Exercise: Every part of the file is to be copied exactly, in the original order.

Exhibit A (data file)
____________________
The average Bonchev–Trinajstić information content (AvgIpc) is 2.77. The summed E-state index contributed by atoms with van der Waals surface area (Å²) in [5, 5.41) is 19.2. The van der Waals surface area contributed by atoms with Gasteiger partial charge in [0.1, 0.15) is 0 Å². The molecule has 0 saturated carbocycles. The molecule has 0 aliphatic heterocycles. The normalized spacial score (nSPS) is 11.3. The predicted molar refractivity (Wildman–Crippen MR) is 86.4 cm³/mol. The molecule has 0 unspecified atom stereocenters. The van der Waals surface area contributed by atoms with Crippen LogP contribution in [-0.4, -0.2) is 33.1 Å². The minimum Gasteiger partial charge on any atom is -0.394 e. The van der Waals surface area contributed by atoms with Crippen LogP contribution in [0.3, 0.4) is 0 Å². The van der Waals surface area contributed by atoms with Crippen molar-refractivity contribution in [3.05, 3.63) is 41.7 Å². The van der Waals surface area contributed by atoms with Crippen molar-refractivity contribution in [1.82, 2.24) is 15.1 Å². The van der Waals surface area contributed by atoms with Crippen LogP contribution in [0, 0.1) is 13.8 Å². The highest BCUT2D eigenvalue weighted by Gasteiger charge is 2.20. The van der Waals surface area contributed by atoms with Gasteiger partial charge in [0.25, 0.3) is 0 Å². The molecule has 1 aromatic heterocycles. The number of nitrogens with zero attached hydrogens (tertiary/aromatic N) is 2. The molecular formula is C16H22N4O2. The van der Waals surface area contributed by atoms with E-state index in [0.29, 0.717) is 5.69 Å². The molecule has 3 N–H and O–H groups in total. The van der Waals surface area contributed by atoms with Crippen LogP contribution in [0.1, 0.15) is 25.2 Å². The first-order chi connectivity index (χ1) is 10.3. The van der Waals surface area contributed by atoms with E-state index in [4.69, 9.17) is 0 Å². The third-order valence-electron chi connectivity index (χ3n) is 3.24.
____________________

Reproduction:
The average Bonchev–Trinajstić information content (AvgIpc) is 2.77. The summed E-state index contributed by atoms with van der Waals surface area (Å²) in [5, 5.41) is 19.2. The van der Waals surface area contributed by atoms with Gasteiger partial charge in [0.1, 0.15) is 0 Å². The molecule has 0 saturated carbocycles. The molecule has 0 aliphatic heterocycles. The normalized spacial score (nSPS) is 11.3. The predicted molar refractivity (Wildman–Crippen MR) is 86.4 cm³/mol. The molecule has 0 unspecified atom stereocenters. The van der Waals surface area contributed by atoms with Crippen LogP contribution in [-0.4, -0.2) is 33.1 Å². The minimum Gasteiger partial charge on any atom is -0.394 e. The van der Waals surface area contributed by atoms with Crippen LogP contribution in [0.3, 0.4) is 0 Å². The van der Waals surface area contributed by atoms with Crippen molar-refractivity contribution in [3.05, 3.63) is 41.7 Å². The van der Waals surface area contributed by atoms with Crippen molar-refractivity contribution in [1.82, 2.24) is 15.1 Å². The van der Waals surface area contributed by atoms with Crippen LogP contribution in [0, 0.1) is 13.8 Å². The highest BCUT2D eigenvalue weighted by Gasteiger charge is 2.20. The van der Waals surface area contributed by atoms with Gasteiger partial charge in [0.25, 0.3) is 0 Å². The molecule has 1 aromatic heterocycles. The number of nitrogens with zero attached hydrogens (tertiary/aromatic N) is 2. The molecular formula is C16H22N4O2. The van der Waals surface area contributed by atoms with E-state index in [0.29, 0.717) is 5.69 Å². The molecule has 3 N–H and O–H groups in total. The van der Waals surface area contributed by atoms with Crippen LogP contribution in [0.1, 0.15) is 25.2 Å². The first-order chi connectivity index (χ1) is 10.3. The van der Waals surface area contributed by atoms with E-state index in [4.69, 9.17) is 0 Å². The third-order valence-electron chi connectivity index (χ3n) is 3.24.